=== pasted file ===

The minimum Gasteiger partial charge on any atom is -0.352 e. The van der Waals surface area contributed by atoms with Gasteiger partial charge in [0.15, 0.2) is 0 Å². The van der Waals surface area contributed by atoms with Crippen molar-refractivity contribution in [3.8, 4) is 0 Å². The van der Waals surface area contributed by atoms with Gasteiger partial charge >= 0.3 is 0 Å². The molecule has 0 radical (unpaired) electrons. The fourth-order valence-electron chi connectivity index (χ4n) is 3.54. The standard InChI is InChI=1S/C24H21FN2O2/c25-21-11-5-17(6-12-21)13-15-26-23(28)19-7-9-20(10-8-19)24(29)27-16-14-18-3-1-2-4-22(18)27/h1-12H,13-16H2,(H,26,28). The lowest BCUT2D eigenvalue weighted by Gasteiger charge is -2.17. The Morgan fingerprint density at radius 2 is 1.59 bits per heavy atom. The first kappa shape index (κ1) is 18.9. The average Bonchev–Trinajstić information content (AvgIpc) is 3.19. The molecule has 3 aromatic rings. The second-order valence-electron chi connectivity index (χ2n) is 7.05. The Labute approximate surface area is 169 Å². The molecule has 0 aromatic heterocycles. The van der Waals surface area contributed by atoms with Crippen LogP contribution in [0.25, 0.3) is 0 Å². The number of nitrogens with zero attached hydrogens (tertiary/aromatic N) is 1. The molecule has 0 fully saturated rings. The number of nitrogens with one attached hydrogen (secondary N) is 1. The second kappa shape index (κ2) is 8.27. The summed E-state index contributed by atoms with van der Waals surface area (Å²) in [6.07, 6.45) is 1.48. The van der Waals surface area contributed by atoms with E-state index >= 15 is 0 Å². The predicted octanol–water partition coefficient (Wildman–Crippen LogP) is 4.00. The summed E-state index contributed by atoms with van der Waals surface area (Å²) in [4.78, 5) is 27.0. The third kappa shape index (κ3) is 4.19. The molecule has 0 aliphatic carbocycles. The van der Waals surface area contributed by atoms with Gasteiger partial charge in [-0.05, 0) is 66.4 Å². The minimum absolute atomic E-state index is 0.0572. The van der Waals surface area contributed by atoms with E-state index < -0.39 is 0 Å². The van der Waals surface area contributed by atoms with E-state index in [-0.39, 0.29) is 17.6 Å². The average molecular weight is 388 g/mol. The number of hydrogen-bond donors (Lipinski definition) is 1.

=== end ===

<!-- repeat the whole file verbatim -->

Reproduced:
The minimum Gasteiger partial charge on any atom is -0.352 e. The van der Waals surface area contributed by atoms with Gasteiger partial charge in [0.15, 0.2) is 0 Å². The van der Waals surface area contributed by atoms with Crippen molar-refractivity contribution in [3.8, 4) is 0 Å². The van der Waals surface area contributed by atoms with Gasteiger partial charge >= 0.3 is 0 Å². The molecule has 0 radical (unpaired) electrons. The fourth-order valence-electron chi connectivity index (χ4n) is 3.54. The standard InChI is InChI=1S/C24H21FN2O2/c25-21-11-5-17(6-12-21)13-15-26-23(28)19-7-9-20(10-8-19)24(29)27-16-14-18-3-1-2-4-22(18)27/h1-12H,13-16H2,(H,26,28). The lowest BCUT2D eigenvalue weighted by Gasteiger charge is -2.17. The Morgan fingerprint density at radius 2 is 1.59 bits per heavy atom. The first kappa shape index (κ1) is 18.9. The average Bonchev–Trinajstić information content (AvgIpc) is 3.19. The molecule has 3 aromatic rings. The second-order valence-electron chi connectivity index (χ2n) is 7.05. The Labute approximate surface area is 169 Å². The molecule has 0 aromatic heterocycles. The van der Waals surface area contributed by atoms with Crippen LogP contribution in [0.25, 0.3) is 0 Å². The number of nitrogens with zero attached hydrogens (tertiary/aromatic N) is 1. The molecule has 0 fully saturated rings. The number of nitrogens with one attached hydrogen (secondary N) is 1. The second kappa shape index (κ2) is 8.27. The summed E-state index contributed by atoms with van der Waals surface area (Å²) in [6.07, 6.45) is 1.48. The van der Waals surface area contributed by atoms with E-state index >= 15 is 0 Å². The predicted octanol–water partition coefficient (Wildman–Crippen LogP) is 4.00. The summed E-state index contributed by atoms with van der Waals surface area (Å²) in [4.78, 5) is 27.0. The third kappa shape index (κ3) is 4.19. The molecule has 0 aliphatic carbocycles. The van der Waals surface area contributed by atoms with Gasteiger partial charge in [-0.05, 0) is 66.4 Å². The minimum absolute atomic E-state index is 0.0572. The van der Waals surface area contributed by atoms with E-state index < -0.39 is 0 Å². The van der Waals surface area contributed by atoms with E-state index in [-0.39, 0.29) is 17.6 Å². The average molecular weight is 388 g/mol. The number of hydrogen-bond donors (Lipinski definition) is 1.